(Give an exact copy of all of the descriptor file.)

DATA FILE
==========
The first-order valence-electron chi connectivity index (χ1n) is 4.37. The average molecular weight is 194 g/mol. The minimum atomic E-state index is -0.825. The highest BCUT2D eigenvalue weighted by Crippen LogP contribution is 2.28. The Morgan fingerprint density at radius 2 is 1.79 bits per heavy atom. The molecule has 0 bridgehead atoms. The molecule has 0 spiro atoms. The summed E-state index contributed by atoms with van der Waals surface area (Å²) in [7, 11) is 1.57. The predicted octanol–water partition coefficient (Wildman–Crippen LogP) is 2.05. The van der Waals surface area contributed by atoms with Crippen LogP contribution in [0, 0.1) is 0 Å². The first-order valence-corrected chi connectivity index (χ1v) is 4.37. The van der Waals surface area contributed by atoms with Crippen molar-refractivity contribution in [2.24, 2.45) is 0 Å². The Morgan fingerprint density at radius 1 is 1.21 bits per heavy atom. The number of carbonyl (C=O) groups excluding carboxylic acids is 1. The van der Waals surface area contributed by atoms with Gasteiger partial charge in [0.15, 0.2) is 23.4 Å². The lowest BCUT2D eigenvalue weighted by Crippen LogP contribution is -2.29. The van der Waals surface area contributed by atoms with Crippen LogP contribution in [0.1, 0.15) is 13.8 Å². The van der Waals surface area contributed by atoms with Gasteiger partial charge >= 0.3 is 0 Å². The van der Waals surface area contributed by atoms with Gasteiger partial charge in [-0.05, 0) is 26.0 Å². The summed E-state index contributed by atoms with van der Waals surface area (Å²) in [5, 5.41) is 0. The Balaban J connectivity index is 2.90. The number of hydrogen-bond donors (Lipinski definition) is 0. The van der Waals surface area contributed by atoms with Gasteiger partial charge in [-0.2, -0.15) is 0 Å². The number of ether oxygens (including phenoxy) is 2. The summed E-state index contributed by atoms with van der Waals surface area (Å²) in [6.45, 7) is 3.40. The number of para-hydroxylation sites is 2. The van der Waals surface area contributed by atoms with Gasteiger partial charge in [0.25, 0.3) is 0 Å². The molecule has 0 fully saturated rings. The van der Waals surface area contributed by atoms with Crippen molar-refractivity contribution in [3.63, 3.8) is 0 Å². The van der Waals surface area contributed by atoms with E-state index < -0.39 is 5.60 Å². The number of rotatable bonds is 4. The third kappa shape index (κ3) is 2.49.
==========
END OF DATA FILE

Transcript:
The first-order valence-electron chi connectivity index (χ1n) is 4.37. The average molecular weight is 194 g/mol. The minimum atomic E-state index is -0.825. The highest BCUT2D eigenvalue weighted by Crippen LogP contribution is 2.28. The Morgan fingerprint density at radius 2 is 1.79 bits per heavy atom. The molecule has 0 bridgehead atoms. The molecule has 0 spiro atoms. The summed E-state index contributed by atoms with van der Waals surface area (Å²) in [7, 11) is 1.57. The predicted octanol–water partition coefficient (Wildman–Crippen LogP) is 2.05. The van der Waals surface area contributed by atoms with Crippen LogP contribution in [0, 0.1) is 0 Å². The first-order valence-corrected chi connectivity index (χ1v) is 4.37. The van der Waals surface area contributed by atoms with Crippen molar-refractivity contribution in [2.24, 2.45) is 0 Å². The Morgan fingerprint density at radius 1 is 1.21 bits per heavy atom. The number of carbonyl (C=O) groups excluding carboxylic acids is 1. The van der Waals surface area contributed by atoms with Gasteiger partial charge in [0.15, 0.2) is 23.4 Å². The lowest BCUT2D eigenvalue weighted by Crippen LogP contribution is -2.29. The van der Waals surface area contributed by atoms with Crippen LogP contribution in [0.1, 0.15) is 13.8 Å². The van der Waals surface area contributed by atoms with Gasteiger partial charge >= 0.3 is 0 Å². The van der Waals surface area contributed by atoms with Gasteiger partial charge in [-0.05, 0) is 26.0 Å². The summed E-state index contributed by atoms with van der Waals surface area (Å²) in [5, 5.41) is 0. The Balaban J connectivity index is 2.90. The number of hydrogen-bond donors (Lipinski definition) is 0. The van der Waals surface area contributed by atoms with Gasteiger partial charge in [-0.2, -0.15) is 0 Å². The number of ether oxygens (including phenoxy) is 2. The summed E-state index contributed by atoms with van der Waals surface area (Å²) in [6.45, 7) is 3.40. The number of para-hydroxylation sites is 2. The van der Waals surface area contributed by atoms with Gasteiger partial charge in [0.25, 0.3) is 0 Å². The molecule has 0 fully saturated rings. The van der Waals surface area contributed by atoms with Crippen molar-refractivity contribution in [3.63, 3.8) is 0 Å². The van der Waals surface area contributed by atoms with E-state index < -0.39 is 5.60 Å². The number of rotatable bonds is 4. The third kappa shape index (κ3) is 2.49.